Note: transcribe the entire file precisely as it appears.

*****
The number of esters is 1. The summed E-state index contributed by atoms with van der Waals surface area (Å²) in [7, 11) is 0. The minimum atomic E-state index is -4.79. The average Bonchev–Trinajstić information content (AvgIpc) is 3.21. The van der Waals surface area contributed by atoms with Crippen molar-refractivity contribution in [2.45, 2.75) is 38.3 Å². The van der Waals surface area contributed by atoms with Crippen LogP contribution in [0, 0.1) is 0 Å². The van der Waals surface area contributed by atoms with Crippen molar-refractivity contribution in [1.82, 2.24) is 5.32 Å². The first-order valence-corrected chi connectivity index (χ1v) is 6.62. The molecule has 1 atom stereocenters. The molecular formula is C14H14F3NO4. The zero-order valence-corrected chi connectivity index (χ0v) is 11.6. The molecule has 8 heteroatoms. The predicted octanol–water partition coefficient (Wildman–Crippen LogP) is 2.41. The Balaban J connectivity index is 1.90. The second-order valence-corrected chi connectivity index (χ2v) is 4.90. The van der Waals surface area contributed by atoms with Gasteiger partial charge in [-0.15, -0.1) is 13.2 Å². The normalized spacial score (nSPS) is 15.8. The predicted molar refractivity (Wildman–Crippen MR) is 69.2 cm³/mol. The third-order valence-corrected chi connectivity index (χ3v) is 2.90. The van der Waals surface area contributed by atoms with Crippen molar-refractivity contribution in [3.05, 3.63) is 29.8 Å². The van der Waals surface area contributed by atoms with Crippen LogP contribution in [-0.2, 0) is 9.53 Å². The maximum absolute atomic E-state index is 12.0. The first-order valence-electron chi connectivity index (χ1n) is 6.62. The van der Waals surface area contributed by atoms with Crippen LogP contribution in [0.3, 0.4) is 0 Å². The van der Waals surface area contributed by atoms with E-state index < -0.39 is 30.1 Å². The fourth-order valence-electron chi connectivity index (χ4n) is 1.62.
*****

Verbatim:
The number of esters is 1. The summed E-state index contributed by atoms with van der Waals surface area (Å²) in [7, 11) is 0. The minimum atomic E-state index is -4.79. The average Bonchev–Trinajstić information content (AvgIpc) is 3.21. The van der Waals surface area contributed by atoms with Crippen molar-refractivity contribution in [2.45, 2.75) is 38.3 Å². The van der Waals surface area contributed by atoms with Crippen LogP contribution in [0, 0.1) is 0 Å². The van der Waals surface area contributed by atoms with Crippen molar-refractivity contribution in [1.82, 2.24) is 5.32 Å². The first-order valence-corrected chi connectivity index (χ1v) is 6.62. The molecule has 1 atom stereocenters. The molecular formula is C14H14F3NO4. The zero-order valence-corrected chi connectivity index (χ0v) is 11.6. The molecule has 8 heteroatoms. The predicted octanol–water partition coefficient (Wildman–Crippen LogP) is 2.41. The Balaban J connectivity index is 1.90. The second-order valence-corrected chi connectivity index (χ2v) is 4.90. The van der Waals surface area contributed by atoms with Gasteiger partial charge in [-0.15, -0.1) is 13.2 Å². The normalized spacial score (nSPS) is 15.8. The predicted molar refractivity (Wildman–Crippen MR) is 69.2 cm³/mol. The third-order valence-corrected chi connectivity index (χ3v) is 2.90. The van der Waals surface area contributed by atoms with Crippen molar-refractivity contribution in [3.05, 3.63) is 29.8 Å². The van der Waals surface area contributed by atoms with Crippen LogP contribution in [-0.2, 0) is 9.53 Å². The maximum absolute atomic E-state index is 12.0. The first-order valence-electron chi connectivity index (χ1n) is 6.62. The van der Waals surface area contributed by atoms with Crippen LogP contribution in [0.3, 0.4) is 0 Å². The van der Waals surface area contributed by atoms with E-state index < -0.39 is 30.1 Å². The fourth-order valence-electron chi connectivity index (χ4n) is 1.62.